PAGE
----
Tortoises’ thick shells protect them from most predators. But our closest relatives have found a way to circumvent this defense: vigorously bashing them against trees.
In a paper published today in the journal Scientific Reports, scientists report seven chimpanzees breaking open forest hinge-back tortoises in Gabon’s Loango National Park. The behavior occurred on multiple occasions over 5,000 hours of observation, and the primates often shared the meat with others in their group.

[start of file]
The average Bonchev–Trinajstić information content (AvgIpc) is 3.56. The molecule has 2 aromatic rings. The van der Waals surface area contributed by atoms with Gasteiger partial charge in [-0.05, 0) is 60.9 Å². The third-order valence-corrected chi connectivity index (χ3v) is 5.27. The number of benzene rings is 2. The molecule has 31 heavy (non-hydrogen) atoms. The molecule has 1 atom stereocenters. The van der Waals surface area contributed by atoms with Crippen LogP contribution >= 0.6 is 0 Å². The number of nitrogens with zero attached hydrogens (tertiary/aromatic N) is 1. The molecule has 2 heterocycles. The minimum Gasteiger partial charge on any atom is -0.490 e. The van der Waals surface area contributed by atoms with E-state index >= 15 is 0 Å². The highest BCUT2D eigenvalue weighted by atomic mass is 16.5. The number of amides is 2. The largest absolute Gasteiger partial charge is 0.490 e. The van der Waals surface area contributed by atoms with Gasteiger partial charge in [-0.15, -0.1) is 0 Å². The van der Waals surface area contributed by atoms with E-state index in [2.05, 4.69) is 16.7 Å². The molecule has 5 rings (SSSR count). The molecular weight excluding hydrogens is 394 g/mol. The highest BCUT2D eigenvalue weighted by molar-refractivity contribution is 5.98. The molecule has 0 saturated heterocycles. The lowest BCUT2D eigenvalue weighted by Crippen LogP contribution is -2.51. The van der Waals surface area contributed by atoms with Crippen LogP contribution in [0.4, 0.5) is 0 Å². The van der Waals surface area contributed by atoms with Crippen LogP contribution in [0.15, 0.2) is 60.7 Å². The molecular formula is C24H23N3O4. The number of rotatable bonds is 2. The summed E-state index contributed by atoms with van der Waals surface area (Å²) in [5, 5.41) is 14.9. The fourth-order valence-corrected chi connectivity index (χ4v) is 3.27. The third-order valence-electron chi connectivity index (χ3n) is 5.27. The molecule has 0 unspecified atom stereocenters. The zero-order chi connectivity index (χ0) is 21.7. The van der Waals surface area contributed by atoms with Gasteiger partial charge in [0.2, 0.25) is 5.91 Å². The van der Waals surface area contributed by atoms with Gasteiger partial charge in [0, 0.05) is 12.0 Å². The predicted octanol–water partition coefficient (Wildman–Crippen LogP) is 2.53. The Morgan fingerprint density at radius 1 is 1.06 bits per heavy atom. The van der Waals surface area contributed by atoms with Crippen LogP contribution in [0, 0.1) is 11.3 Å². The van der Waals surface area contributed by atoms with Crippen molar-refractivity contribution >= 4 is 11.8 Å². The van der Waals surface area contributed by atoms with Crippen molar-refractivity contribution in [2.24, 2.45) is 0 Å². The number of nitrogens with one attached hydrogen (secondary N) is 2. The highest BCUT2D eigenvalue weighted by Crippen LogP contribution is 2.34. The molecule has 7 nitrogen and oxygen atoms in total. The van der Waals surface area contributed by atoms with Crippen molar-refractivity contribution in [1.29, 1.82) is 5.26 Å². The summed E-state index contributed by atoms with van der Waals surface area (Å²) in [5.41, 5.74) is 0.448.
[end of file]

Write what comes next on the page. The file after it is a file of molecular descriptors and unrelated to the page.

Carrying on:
This is the first time than any chimpanzee has been documented eating any kind of reptile. It’s also unique because the way in which the primates eat these tortoises—slamming them against tree branches and trunks—is a type of “percussive” technology that is akin to tool